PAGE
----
Clerical celibacy debate: When Fr Bobby wrote to Pope Francis

In light of the recent tension over Pope Emeritus Benedict XVI’s comments on clerical celibacy and as Pope Francis prepares to publish his response to the recommendation on ordaining married men made at the Synod on the Amazon, Fr Bobby Gilmore has given us a copy of his 2014 letter to Pope Francis.

Dear Pope Francis,

Greetings and blessings for 2014.

I am the same vintage as you. I have been a missionary for the past fifty years. I served in the Philippines, Britain as an immigrant chaplain to the Irish, then in Jamaica and presently involved in the re-evangelisation of Ireland through an immigrant agency – Migrant Rights Centre Ireland, Dublin.

In that work in the immigrant apostolate I had the privilege to be associated with Cardinal Cheli and the now Archbishop Silvano Tommasi. In all those missions I also had the opportunity to work with and be inspired and informed by your Jesuit associates.

My reason for writing you is this:

Reading your Exhortation, ‘The Joy of the Gospel’, you have set out themes for discussion, (pp17). I am disappointed that among those themes for discussion there is no mention of fundamental ministerial reform. Does that mean that you are satisfied with a clerical ministry based on European monasticism to meet the pastoral challenges that you so clearly highlight in today’s mean urban side streets?

Over the years in ministry, particularly in the Church of the south, I have always wondered due to lack of indigenous pastoral personnel if the people that I baptised would ever experience pastoral care and growth as adult Christians? At present, and you are aware of this, there is little hope that the vast majority of the faithful will ever have a celebrated Eucharist on the main events of the Christian calendar, Christmas and Easter.

As you know from experience there is nothing romantic or heroic being called to the shack of a poor farmer dying of tuberculosis and having to administer six sacraments. The poor deserve better.

Your analysis of the inequality of the global economy, the rich north and poor south, mirrors the pastoral inequality that exists between the sacramentally nourished north and the sacramentally famished faithful in the south. I hate to say, but it seems to me that the absence of Vatican II reform of ministry is making the Church a prisoner of a colonial paradigm that sees the Christian masses of the south as optional extras to European Catholic aristocratic rulers, lay and clerical, themselves beneficiaries of that paradigm.

Whenever clerical ministry is discussed it gets pushed into a slip road of celibacy. Celibacy or not will do little of itself to solve ministerial paucity. Also, there has to be an urgency of ministerial reform given the institutional failure of the Vatican to confront clerical child abuse. The faithful has lost trust in the institution just as the general public has lost trust in the secular institutions that have caused so much misery in the recent past. This is an opportune time to walk with the faithful and others of goodwill who feel abandoned, clinging to hope.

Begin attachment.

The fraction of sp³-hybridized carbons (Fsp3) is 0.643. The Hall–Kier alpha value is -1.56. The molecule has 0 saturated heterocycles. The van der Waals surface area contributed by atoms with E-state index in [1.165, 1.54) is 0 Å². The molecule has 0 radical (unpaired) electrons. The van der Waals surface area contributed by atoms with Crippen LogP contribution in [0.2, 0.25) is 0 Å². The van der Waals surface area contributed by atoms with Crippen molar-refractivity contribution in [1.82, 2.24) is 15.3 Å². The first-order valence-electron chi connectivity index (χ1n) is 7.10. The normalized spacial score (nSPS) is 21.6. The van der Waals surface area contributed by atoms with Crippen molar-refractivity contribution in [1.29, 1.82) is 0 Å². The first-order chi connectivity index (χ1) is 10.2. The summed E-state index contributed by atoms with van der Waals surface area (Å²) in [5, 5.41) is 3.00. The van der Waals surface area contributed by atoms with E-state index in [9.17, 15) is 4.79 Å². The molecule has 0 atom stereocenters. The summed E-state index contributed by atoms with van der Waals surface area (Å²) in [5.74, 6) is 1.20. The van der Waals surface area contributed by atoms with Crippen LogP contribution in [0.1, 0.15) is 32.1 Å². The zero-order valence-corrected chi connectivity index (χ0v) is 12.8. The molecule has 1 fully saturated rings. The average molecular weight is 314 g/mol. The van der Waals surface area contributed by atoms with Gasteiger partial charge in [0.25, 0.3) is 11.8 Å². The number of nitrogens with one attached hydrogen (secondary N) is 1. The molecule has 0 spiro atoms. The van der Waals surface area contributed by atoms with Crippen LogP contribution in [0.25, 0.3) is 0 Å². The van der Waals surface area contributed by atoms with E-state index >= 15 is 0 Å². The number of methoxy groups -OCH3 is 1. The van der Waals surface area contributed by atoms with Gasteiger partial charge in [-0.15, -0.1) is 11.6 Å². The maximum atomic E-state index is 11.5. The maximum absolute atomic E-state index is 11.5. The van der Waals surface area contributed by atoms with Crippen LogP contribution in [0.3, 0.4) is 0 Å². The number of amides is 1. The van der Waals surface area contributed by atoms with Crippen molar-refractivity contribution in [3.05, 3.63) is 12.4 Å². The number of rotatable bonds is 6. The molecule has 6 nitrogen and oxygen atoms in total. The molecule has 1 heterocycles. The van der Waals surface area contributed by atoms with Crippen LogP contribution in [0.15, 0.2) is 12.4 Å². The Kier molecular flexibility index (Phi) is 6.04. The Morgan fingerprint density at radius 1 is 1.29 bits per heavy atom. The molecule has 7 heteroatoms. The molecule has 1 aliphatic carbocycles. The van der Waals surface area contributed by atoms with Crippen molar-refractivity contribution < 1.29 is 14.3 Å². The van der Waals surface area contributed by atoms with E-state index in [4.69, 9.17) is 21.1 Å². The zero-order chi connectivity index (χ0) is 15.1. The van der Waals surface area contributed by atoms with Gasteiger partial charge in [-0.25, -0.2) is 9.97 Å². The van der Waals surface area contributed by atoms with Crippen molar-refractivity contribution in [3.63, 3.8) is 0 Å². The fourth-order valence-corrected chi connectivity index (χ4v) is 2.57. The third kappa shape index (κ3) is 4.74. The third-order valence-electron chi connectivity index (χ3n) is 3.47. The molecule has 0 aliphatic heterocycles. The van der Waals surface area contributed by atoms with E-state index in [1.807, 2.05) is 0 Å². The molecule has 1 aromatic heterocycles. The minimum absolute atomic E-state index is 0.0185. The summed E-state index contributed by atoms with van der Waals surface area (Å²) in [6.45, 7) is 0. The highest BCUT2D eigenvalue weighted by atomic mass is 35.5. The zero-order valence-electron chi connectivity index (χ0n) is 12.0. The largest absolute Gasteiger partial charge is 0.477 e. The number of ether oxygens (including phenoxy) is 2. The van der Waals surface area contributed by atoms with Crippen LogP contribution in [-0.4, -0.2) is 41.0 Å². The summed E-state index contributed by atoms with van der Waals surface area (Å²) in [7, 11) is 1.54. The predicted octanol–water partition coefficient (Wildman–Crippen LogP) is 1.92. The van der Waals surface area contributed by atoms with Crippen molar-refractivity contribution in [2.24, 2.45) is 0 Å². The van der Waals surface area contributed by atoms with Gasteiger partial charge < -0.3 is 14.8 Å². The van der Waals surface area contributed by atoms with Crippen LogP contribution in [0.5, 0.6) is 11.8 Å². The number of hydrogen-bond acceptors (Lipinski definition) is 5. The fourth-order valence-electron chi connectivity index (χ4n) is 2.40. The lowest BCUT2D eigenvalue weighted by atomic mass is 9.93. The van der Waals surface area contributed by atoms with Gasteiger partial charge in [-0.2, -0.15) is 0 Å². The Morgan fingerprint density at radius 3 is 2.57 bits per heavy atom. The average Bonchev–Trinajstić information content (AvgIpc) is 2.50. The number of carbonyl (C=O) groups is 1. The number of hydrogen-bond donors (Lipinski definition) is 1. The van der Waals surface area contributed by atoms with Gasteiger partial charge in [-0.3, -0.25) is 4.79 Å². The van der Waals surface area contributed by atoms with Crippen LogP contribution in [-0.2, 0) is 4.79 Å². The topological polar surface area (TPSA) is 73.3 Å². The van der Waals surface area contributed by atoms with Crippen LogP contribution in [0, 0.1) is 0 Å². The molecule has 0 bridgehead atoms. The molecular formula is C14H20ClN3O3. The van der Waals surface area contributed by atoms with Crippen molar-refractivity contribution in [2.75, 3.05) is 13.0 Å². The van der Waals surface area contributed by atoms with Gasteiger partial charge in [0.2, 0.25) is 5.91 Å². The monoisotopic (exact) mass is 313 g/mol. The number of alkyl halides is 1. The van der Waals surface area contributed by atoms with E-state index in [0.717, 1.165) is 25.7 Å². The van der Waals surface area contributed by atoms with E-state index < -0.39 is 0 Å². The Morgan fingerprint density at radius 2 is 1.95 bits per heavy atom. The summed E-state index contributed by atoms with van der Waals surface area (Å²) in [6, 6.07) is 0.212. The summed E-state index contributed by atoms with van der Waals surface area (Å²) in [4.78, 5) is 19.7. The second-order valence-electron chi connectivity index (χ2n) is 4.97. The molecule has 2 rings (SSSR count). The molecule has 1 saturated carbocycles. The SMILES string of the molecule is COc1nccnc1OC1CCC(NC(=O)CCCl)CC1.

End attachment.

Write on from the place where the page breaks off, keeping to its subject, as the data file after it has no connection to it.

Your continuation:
As you are aware, in the past, history was written through European eyes looking from the north bank of the river. Now history is being re-written through the eyes of the newly independent former colonised nations from the south bank of the river. People in these nations are becoming highly conscious of European violence both against its own people as well as the former colonial oppression, deprivation and the neo-colonial, modern European Union unbalanced trade policies. The Orient sees the West as devoid of spirituality. The growth of Asian and Oriental temples and mosques in the West are evidence of what they think right now.

Indeed, right now one of the big movies has European slavery as its theme. The traditional European clerical ministry in today’s Church has not, nor will it have in its present format, the capacity or the energy to take on the “smell of the sheep” and be able to touch the “special openness of the poor to the faith…our preferential option for the poor must mainly translate into a privileged and preferential religious care.” (pp200)

There is a crying need of new indigenous clerical ministerial dynamism as well as the inauguration of other ministries of indigenous origin. In Jamaica, a business friend, not a Catholic, in conversation used to ask me if ‘my market share was holding up.’ For a while I didn’t get the message. But then the penny dropped and it occurred to me that if my ‘market share’ was declining it was my lack of dynamism and a creative missionary spirit on my part. It is easy to be prisoner of the past if we cannot envisage a different future or if tomorrow is going to like yesterday. For sale signs should not be up outside churches.

I live in hope of structural ministerial reform.


John (Bobby) Gilmore SSC


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